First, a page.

New Delhi, Feb 23 (UNI) The India Russia Contemporary Art Exhibition 2008 was inaugurated here last evening to provide a new impetus to the long-existing cultural interaction between the two countries.
Noted artist and curator Surjit Akre was felicitated with a friendship award by the Russian Centre of Science and Culture(RCSC) for her contribution to the Indo-Russian cultural cooperation.
The RCSC in collaboration with the Roerich's Art Gallery and Canvas Art Gallery have organised a week-long exhibition of paintings and sculptures by eminent artists, which was inaugurated by IIC Chairperson Kapila Vatsyayan, here.
Ambassador of Russian Federation Vyacheslav I Trrubnikov said, ''I am sure it will go a long way towards further cementing the friendly relation between the people of India and Russia in general and artists' fraternity in particular.'' During Russian President Vladimir Putin's visit to India in January 2007, he along with Prime Minister Manmohan Singh had taken the decision to have 2008 as the year of Russia in India and 2009 as the year of India in Russia.
About 42 artists from the two countries had joined together to flare their artistic skills with effective use of brush and colours which spoke unanimously about different universal forces.
Surjit Akre, also the president of Roerichs' Art Society looked elegant in her bead embroidered ethnic red kurta as she showcased her work titled Zakdaka which means riddle in Russian.
The Zakdaka depicted a lady wrapped in blue trying to play with two peacocks in a forest. The oil on canvas showcased the relation between human being and nature. It explores human emotions bringing to the fore the entire spectrum and gamut of women's moods and gestures. The rare poetic charm registered in colour on canvas is well showcased through the painting.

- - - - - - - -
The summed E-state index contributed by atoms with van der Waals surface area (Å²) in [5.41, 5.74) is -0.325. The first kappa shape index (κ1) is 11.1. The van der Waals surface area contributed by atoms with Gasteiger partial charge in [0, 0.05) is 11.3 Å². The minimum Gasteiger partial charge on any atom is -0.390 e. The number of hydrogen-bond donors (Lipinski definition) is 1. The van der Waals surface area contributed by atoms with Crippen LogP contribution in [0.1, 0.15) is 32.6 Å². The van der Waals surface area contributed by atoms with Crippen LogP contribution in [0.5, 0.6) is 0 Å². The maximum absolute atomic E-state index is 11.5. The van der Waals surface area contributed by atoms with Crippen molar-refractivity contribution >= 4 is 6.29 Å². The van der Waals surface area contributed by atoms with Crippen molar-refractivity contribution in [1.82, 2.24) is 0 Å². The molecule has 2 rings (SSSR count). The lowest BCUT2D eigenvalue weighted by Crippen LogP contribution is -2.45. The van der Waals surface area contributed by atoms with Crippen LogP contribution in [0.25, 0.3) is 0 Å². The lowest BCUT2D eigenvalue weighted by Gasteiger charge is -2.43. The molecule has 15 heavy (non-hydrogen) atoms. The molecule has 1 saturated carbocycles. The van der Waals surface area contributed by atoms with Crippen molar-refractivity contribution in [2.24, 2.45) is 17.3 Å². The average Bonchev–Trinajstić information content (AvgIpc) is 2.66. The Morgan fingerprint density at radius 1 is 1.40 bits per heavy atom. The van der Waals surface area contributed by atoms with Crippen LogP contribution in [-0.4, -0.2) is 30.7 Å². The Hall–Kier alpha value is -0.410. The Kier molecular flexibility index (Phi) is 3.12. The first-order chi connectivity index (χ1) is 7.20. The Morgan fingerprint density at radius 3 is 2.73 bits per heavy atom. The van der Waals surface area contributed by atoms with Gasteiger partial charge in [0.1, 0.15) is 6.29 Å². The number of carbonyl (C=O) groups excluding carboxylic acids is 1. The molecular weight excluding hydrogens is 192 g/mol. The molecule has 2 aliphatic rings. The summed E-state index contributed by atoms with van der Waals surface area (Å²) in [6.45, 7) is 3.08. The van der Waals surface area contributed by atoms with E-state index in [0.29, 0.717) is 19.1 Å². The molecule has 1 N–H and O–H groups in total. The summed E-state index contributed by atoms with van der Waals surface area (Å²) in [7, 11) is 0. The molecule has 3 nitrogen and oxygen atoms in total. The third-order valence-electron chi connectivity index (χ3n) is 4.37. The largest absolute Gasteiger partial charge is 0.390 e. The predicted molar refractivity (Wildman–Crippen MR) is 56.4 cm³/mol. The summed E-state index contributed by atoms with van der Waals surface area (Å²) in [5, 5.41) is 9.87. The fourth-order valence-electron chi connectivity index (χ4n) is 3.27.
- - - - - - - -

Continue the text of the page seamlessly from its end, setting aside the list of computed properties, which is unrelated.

She was in Russia for seven years studying art at St Petersburg.
Credited for her track record in art studies many times, Surjit Akre has also conducted a number of solo and group exhibitions and contributes extensive collections in reputed museums in both the countries.
''I feel proud to have painted 600 art works as of now and would continue my work till I die,'' stated Surjit Akre.
She told UNI that she wanted to do something to promote friendship between the two countries through her work.
Congratulating Surjit Akre, Head of RCSC Fyodor A Rozovskiy said, ''She can definately be proud of her present contribution as yet another milestone to the Russian-Indian cultural relations the Year of Russia in India 2008, prior to the Year of India in Russia 2009.'' Another artist, Sher Singh Kukkal, whose work brightly lit the exhibition was proud to be a part of the friendly encounter between the two countries. He said,'' This is the cultural role art plays to break the borders and unite the whole world.'' His work, titled as 'Nature in Progress' was his eloquent expression to capture the essence of being an aesthetic beauty.
Satya Prakash Sharma's painting showcased Leonardo Da Vinci's Mona Lisa in a different way. The painting showed Lisa leaning on a tree trunk surrounded with flowers, her gaze meeting the viewer's with an expression often described as enigmatic leaning.
It is undoubtedly a rare and a brave venture made by the artist that attracted a lot of attention.
Artist Alexander Vlasov along with his Russian counterparts jointly lauded the efforts made to strengthen the ties between the two countries with the rare glue of colours.
UNI LPB PD DS1253